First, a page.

I phoned the ward and asked my houseman to arrange for his admission. There would be things to do; a bone marrow with samples sent for chromosomes, a chest X-ray, and swabs to check for infection. The houseman knew what to do. We follow a protocol these days; we don’t have to think.
I let my mind slip back to how it used to be when I first got into this game. The average survival time for children with leukaemia was ten weeks and for adults it was six weeks. We had no really effective drugs, blood transfusion services were rudimentary and the only antibiotics that we had were either ineffective against the germs that infect leukaemia patients or so toxic that you risked killing the patient if you used them. The first patient I treated had died from a brain haemorrhage after five days and the second had got septicaemia and died after two weeks.
Things were better now. We could all but guarantee Ronnie a remission of sorts if he decided to go for it, though how long it would last for might deter him from even trying for one. Of course, some patients could be cured with a bone marrow transplant, but at his age…
I snapped out of it. This was a long clinic and I had to get on.
It had been quite a surprise to see June with Ronnie. She had recognised me, of course – I wasn’t the one who had a different name – but she made no comment. Perhaps she thought that I would not have recognised her, it had been more than twenty years since we had last had contact. We had met first at a party when I was a medical student and she was training to be a teacher. I’ve no idea whose party it was. We were both gatecrashers.
Students today would hardly have recognised it. For one thing we had short hair and no gel. It was before drugs became generally available; no pot, no ‘E’, not even speed. We took caffeine tablets to stay awake before exams. There was a lot of booze, but it was pretty foul stuff. I seem to remember drinking pints of British sherry; sweet, sickly and red.
They were playing “If I fell in love with you” by the Beatles; it was that era. She wore a black dress made of some sort macramé network that was more holes than substance. Skirts were very short that year. It’s hard to remember what a shock that was. Several accidents were caused by motorists taking a surprised second look at an abbreviated dress walking by. Tights had replaced stockings and this technical advance had enabled designers to be even more daring. Agony aunts debated whether knickers should be worn above or beneath the tights.
“Who is your favourite poet?” she asked.
“Bob Dylan.” I replied.
She scoffed at the idea that a singer could be a poet. She was studying Shelley, Keats and Wordsworth, about whom I knew next to nothing. I tried Wilfred Owen, which was met a bit more sympathetically and then Gerard Manley Hopkins, which impressed her. I think I passed out shortly after that and it was some weeks before I saw her again.
We had an on and off romance. I liked her a lot. We laughed at similar things. She introduced me to Rhythm and Blues and French film. I amused her with stories from the accident department and operating theatre. You have to understand that in those days young people didn’t just move in together. The pill was available but few were taking it. Having a girlfriend was more about frustration than sex.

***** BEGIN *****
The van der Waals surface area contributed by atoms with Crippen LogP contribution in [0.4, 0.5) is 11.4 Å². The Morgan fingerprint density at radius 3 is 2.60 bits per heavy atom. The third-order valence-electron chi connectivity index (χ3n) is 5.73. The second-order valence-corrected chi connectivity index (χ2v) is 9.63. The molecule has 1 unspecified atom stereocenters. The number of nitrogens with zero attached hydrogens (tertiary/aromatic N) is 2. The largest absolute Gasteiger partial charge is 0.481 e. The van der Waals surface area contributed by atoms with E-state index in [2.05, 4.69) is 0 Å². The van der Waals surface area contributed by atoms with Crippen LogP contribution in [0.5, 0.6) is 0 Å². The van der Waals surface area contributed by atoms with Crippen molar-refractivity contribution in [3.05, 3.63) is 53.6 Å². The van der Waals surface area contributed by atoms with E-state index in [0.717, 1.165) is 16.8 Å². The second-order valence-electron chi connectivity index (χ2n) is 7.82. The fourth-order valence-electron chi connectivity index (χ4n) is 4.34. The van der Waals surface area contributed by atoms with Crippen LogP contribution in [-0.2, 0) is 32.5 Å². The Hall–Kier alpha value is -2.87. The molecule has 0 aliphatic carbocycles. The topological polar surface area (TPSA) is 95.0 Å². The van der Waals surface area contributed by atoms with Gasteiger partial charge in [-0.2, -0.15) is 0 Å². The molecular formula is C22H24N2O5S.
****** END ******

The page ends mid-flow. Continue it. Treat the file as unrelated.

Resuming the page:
June had been a Catholic, but had lapsed before coming up to University. You never lose the memory of that first communion, though. We didn’t agree about religion and I never met her parents. She wasn’t the only girl I was seeing either.
On one occasion we broke up after an argument. I had been telling her about an incident in the accident and emergency department. In those days they used to employ medical students to stitch up wounds. We weren’t paid, but we got our board and lodging. I was penniless so that free food was incentive enough and besides it was hands-on experience that was a clear improvement on poorly attended lectures from reluctant teachers.
O’Brien was an Irish drunk well known to the Casualty Officers. This time he had been brought to the hospital with a scalp injury. The story was that he had heaved a half house-brick through the window of an Indian restaurant provoking three waiters to come out and beat him about the head with hockey sticks. He was rude, violent and incoherent and the Casualty Officer, a guy called Jeremy Stevens, didn’t fancy him at all. After a peremptory examination he detailed me to stitch up his head wound.
It was a bloody mess. I poked about a bit, but O’Brien was so uncooperative that eventually I just squirted some local in and started stitching up his scalp. It was a difficult wound, the tear going in three different directions. As I struggled to get the edges straight I pulled out a square inch of skull, exposing the mushroom coloured brain beneath. “What shall I do with this?” I asked Dr Stevens (who had been qualified for nearly two years).
“Just stick it back in and keep on stitching.”
And so I did. By the time I had finished, Corky had stopped his cussing and struggling and was sleeping peacefully.
Relieved that he had finally succumbed to the booze, I started to examine him properly. I asked Jeremy Stevens “Should he have different sized pupils?”